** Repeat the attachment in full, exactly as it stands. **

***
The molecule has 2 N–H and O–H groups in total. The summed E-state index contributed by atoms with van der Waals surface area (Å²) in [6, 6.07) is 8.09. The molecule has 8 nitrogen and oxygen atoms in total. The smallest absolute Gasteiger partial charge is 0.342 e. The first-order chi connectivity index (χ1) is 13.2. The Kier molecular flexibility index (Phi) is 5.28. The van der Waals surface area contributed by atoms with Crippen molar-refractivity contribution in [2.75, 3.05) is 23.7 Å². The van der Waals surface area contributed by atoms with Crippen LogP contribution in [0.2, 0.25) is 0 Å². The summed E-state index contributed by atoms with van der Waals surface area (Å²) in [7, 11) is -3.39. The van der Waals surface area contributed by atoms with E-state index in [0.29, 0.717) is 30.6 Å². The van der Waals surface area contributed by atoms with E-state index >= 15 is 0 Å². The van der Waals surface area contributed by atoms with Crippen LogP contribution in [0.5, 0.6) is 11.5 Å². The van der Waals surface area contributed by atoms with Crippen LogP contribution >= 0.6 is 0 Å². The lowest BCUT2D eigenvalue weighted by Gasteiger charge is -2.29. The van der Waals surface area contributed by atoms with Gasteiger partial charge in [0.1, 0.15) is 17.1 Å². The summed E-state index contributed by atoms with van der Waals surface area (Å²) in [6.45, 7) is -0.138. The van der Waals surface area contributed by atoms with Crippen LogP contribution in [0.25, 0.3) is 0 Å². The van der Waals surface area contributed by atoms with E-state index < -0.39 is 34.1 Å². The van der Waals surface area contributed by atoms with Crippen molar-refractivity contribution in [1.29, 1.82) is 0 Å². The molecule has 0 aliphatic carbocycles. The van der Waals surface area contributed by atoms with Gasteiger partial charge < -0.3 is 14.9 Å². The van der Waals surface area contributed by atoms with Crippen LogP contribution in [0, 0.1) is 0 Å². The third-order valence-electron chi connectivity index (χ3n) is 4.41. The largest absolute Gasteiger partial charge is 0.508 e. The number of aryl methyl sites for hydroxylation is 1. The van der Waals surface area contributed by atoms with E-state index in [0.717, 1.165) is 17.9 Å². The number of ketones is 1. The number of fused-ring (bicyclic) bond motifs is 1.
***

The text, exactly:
The molecule has 2 N–H and O–H groups in total. The summed E-state index contributed by atoms with van der Waals surface area (Å²) in [6, 6.07) is 8.09. The molecule has 8 nitrogen and oxygen atoms in total. The smallest absolute Gasteiger partial charge is 0.342 e. The first-order chi connectivity index (χ1) is 13.2. The Kier molecular flexibility index (Phi) is 5.28. The van der Waals surface area contributed by atoms with Crippen molar-refractivity contribution in [2.75, 3.05) is 23.7 Å². The van der Waals surface area contributed by atoms with Crippen LogP contribution in [0.2, 0.25) is 0 Å². The summed E-state index contributed by atoms with van der Waals surface area (Å²) in [7, 11) is -3.39. The van der Waals surface area contributed by atoms with E-state index in [0.29, 0.717) is 30.6 Å². The van der Waals surface area contributed by atoms with E-state index >= 15 is 0 Å². The van der Waals surface area contributed by atoms with Crippen LogP contribution in [0.5, 0.6) is 11.5 Å². The van der Waals surface area contributed by atoms with Crippen LogP contribution >= 0.6 is 0 Å². The lowest BCUT2D eigenvalue weighted by Gasteiger charge is -2.29. The van der Waals surface area contributed by atoms with Gasteiger partial charge in [0.1, 0.15) is 17.1 Å². The summed E-state index contributed by atoms with van der Waals surface area (Å²) in [6.45, 7) is -0.138. The van der Waals surface area contributed by atoms with Crippen LogP contribution in [0.25, 0.3) is 0 Å². The van der Waals surface area contributed by atoms with E-state index < -0.39 is 34.1 Å². The van der Waals surface area contributed by atoms with Crippen molar-refractivity contribution in [1.29, 1.82) is 0 Å². The molecule has 0 aliphatic carbocycles. The van der Waals surface area contributed by atoms with Gasteiger partial charge < -0.3 is 14.9 Å². The van der Waals surface area contributed by atoms with Crippen LogP contribution in [0, 0.1) is 0 Å². The third-order valence-electron chi connectivity index (χ3n) is 4.41. The largest absolute Gasteiger partial charge is 0.508 e. The number of aryl methyl sites for hydroxylation is 1. The van der Waals surface area contributed by atoms with E-state index in [0.717, 1.165) is 17.9 Å². The number of ketones is 1. The number of fused-ring (bicyclic) bond motifs is 1.